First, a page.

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The story of Madison Place on the east side of Lafayette Square involves both the houses that were built there in the early part of the 19th century, the individuals who occupied them, and the major events which occurred there. Madison Place is unique in providing a glimpse into the social and diplomatic life of Washington and the residents of this historic place who helped to guide the nation through colorful, exciting and even tragic years.  

Fortunately, two of these original residential houses on Madison Place have been preserved and are among the sites of historical and cultural significance still remaining in the capital city.  To capture the spirit of this place and its long history, George Hutchinson and the Federal Circuit Historical Society undertook to writing and publishing this book as one of its key projects.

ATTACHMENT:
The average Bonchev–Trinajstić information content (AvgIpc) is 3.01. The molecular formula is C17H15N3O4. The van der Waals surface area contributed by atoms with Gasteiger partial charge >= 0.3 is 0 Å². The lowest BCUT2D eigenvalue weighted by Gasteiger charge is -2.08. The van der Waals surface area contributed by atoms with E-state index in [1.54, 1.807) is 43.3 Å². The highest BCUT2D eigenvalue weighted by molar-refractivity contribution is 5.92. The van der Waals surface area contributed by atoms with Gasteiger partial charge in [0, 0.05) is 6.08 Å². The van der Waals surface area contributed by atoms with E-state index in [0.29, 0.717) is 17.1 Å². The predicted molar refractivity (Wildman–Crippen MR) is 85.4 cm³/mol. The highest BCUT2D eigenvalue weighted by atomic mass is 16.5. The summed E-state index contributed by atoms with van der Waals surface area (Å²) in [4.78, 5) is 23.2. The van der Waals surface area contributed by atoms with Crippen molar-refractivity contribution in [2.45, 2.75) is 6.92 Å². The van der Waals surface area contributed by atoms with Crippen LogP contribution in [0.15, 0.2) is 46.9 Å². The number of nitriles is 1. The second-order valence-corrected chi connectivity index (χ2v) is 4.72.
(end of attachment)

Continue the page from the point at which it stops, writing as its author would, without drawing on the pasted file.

For additional information, please contact Maria Mirra at maria.mirra@finnegan.com.

Payment Options:  (1) PayPal (below); or (2) Check, payable to The Federal Circuit Historical Society, mailed to the following address:

George E. Hutchinson
The Federal Circuit Historical Society
c/o Finnegan Henderson
901 New York Avenue, N.W.
Washington, DC 20001-4413

For Members: The History of Madison Place - Lafayette Square $32

For Non-Members: The History of Madison Place - Lafayette Square $40

 





Journals

The Journal of the Federal Circuit Historical Society is an annual publication that preserves the history of the United States Court of Appeals for the Federal Circuit. 














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Vol. 1 (2007) The first issue was devoted to the memory of the life, roles, and accomplishments of the first Chief Judge of the Court Howard T. Markey (1920-2006).